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What You Need to Know

  • Both Echelon Partners and DeVoe & Co. reported a drop in M&A deals from a strong Q1.
  • But DeVoe says overall first-half activity is up, and this year is on track to eclipse last year's all-time high.
  • Strategic buyers or consolidators have been the most active acquirers so far in 2021.

In two new reports, Echelon Partners and DeVoe & Co. discuss the slowdown in RIA merger-and-acquisition activity in the second quarter and several trends that emerged during the period.

Echelon Partners identified 54 deals in the second quarter, off the record-setting 76 deals in the previous quarter. 

The firm said it expects deal activity to pick up as the second half gets underway, spurred by sellers looking to take advantage of buoyant markets and eager to avoid any change in tax policy.

DeVoe counted 43 RIA transactions in the April-to-June period, bringing the first half total to 101 deals.

The six-month period is 51% above the same period in 2020, according to DeVoe. It said 2021 activity can be expected to eclipse last year’s all-time high of 159 transactions.

Echelon Partners says it tracks all RIA deals using a proprietary methodology.

DeVoe focuses only on what it calls “true” RIAs and transactions of $100 million or more in assets under management. It screens out the SEC-registered hedge funds, IBDs, mutual fund companies and other companies that do not operate as traditional RIA firms, as well as the “advisors joining RIAs” category, unless there are important developments.

DeVoe’s analysis pointed to key drivers of the continued acceleration of activity it expects. Valuations are at an all-time high, luring previously reluctant sellers to the negotiating table. Seasoned acquirers are dangling strong value propositions to attract more sellers to the negotiating table.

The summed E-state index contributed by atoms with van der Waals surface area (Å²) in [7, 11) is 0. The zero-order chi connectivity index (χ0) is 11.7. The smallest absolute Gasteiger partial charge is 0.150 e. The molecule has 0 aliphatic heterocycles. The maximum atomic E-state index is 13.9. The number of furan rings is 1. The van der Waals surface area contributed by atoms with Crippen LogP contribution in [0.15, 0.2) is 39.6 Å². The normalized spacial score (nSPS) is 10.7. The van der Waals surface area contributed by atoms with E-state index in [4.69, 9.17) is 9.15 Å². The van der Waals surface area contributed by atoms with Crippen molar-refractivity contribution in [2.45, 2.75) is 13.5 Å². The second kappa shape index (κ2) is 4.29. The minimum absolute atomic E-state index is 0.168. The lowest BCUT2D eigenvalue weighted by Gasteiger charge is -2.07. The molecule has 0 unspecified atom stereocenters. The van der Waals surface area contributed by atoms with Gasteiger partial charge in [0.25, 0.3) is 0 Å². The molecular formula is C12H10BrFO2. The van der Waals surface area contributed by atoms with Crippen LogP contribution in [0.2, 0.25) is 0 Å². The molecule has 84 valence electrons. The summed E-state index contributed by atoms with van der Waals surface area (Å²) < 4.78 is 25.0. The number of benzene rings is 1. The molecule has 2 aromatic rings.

Moreover, the pandemic shocked many advisors into crafting succession plans, and many realize that an internal sale is not an option, it said.

Consolidators continue to be the industry’s top acquirers; in the first half, they accounted for 41% of announced transactions. Five consolidators initiated 30 of the 37 acquisitions in the first six months of the year. 

Mercer Advisors made a record 10 announcements, compared with the firm’s seven total transactions in 2020. Beacon Pointe Advisors, Captrust, Focus Financial Partners and Wealth Enhancement Group rounded out this group of acquirers.

Midsize sellers, firms with between $500 million and $1 billion in assets under management, are now more active than ever, according to DeVoe. The 25 first-half transactions in this segment compared with 11 during the same period last year.

Midsize sales accounted for a quarter of all first half transactions, their highest share since 2013 and a spike from 17% in all of 2020.

The average seller size remained at just over $1 billion-plus, on par with the strong 2020 average. 

Minority Transaction Activity Slows

Echelon Partners reported that 2021 is on pace for 18 minority transactions. This would be fewer than the record 26 minority deals recorded last year, but would still be well above the historic levels for this kind of transaction. 

It noted, however that the minority deal category is likely significantly underrepresented. The firm estimates that deal volume is 25% to 50% higher, given that minority investments are not required to be disclosed to clients.

The top three minority deals transacted in the second quarter as measured by assets under management were conducted by private equity investors: Leonard Green’s investment in Mariner Wealth Advisors, Charlesbank Capital Partners’ investment in Lido Advisors and Pritzker’s investment in Steward Partners. 

These three deals alone accounted for more than $50 billion in assets under management transacted in the second quarter.

Strategic buyers or consolidators have been the most active type of acquirer so far in 2021, replicating a trend that was observed from 2015 to 2018, the analysis showed. Since the start of the year, these buyers have announced 42% of all transactions. 

The average assets under management across these transactions equaled $1.9 billion, which is more than three times the average deal size announced by a firm in the RIA category — though still not close to average size of the deals announced by banks, $3.8 billion, or those in the other category (private equity, asset managers, insurance companies, IBDs), $3.8 billion.